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Empire Picture Theatre


The Empire soon after opening. The car parked outside belonged to Mr Flint, the manager, from which projectionist-cameraman Eddie Scriven shot local newsreels.


The exterior in 1919 shows how popular cinema was, although having a 'twice-nightly' policy rathwr than continuous performance may partly account for the queue. The film on offer may be another factor: it was 12-part adventure serial.


The interior of the Empire soon after opening.

Empire Picture Theatre 1910-1930
New Empire Picture Theatre (1930-1933)

Haddington Street, Hove

1910 June Application is made to Hove Council by Bostel Brothers on behalf of Harry Scriven to convert a former assembly hall (Blatchington Hall) into an 'electric theatre' to designs by architect Herbert A Finn.
1910 December 10 Opens. A Gaumont Chrono projector is acquired second-hand from the Salvation Army Congress Hall in Park Crescent Terrace; 350 seats, the front rows being wooden benches, the rest velvet-covered tip-up seats with arms; two shows nightly at 19:00 and 21:00, matinees Wednesday and Saturday morning. Prices: 3d, 6d, 9d. Eddie Scriven, Harry's son, acts as projectionist. The manager is former actor Walter R Flint, who also plays the piano. Flint drives an open-topped car (first a Ford, then a Singer) from which Eddie Scriven can shoot newsreel footage of street scenes and local events, using a Williamson camera. Film of football matches, fetes and carnivals is processed in London by Butcher's Film Service and screened at the Empire three days later. Occasional stage acts by local concert parties.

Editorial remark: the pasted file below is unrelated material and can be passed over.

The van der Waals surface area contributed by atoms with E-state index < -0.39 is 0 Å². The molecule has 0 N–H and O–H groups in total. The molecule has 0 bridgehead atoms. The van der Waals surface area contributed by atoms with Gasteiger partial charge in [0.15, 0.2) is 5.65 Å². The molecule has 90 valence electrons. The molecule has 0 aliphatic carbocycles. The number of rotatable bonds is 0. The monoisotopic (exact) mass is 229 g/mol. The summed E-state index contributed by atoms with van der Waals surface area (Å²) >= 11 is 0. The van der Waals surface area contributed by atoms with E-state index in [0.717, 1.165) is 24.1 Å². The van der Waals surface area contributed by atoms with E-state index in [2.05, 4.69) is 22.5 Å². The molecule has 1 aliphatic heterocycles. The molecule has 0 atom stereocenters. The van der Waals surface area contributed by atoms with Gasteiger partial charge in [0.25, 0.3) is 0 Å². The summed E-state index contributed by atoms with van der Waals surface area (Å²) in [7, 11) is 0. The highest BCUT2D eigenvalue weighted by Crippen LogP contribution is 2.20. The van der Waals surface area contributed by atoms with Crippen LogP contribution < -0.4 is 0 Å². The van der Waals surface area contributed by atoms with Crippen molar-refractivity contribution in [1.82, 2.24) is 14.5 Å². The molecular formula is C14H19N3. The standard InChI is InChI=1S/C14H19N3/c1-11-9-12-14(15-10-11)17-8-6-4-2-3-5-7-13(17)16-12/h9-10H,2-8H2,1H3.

1912 Balcony added with 70 seats.
c1913 Hepworth's Vivaphone system, linking a film projector and a phonograph, is installed.
1914-1918 Called the First Hove Empire to further distinguish it from the Electric Empire round the corner in George Street.
1919 Now showing films in separate rather than continuous performances twice nightly at 6:30 and 8:30.
1920s A free monthly magazine about forthcoming releases is printed by Cornford Bros of 71 George Street.
1924 The Plastigram anaglyph 3D film system is shown.
1926 Licence is transferred to Mrs Elizabeth Scriven following the death of her husband, Harry Scriven.
1930 Sold to William Fuller of 14 Glastonbury Road, Hove (and 113 North Street, Brighton), and renamed New Empire. Licensed for 188 seats on the ground floor, 58 in the balcony.
1931 January 13 Fire in the projection booth, the only injuries being burns to the two projectionists, who acted quickly to isolate the fire.
1933 Closed around the time the Lido opened nearby.

The site was later part of Sainsburys supermarket, then a B-Wise clothing store, now Co-operative Food.

Reference:
Judy Middleton: Film-makers, Cinemas and Circuses at Hove (2001)

Brighton cinema directory

Page updated 5 October 2013
David Fisher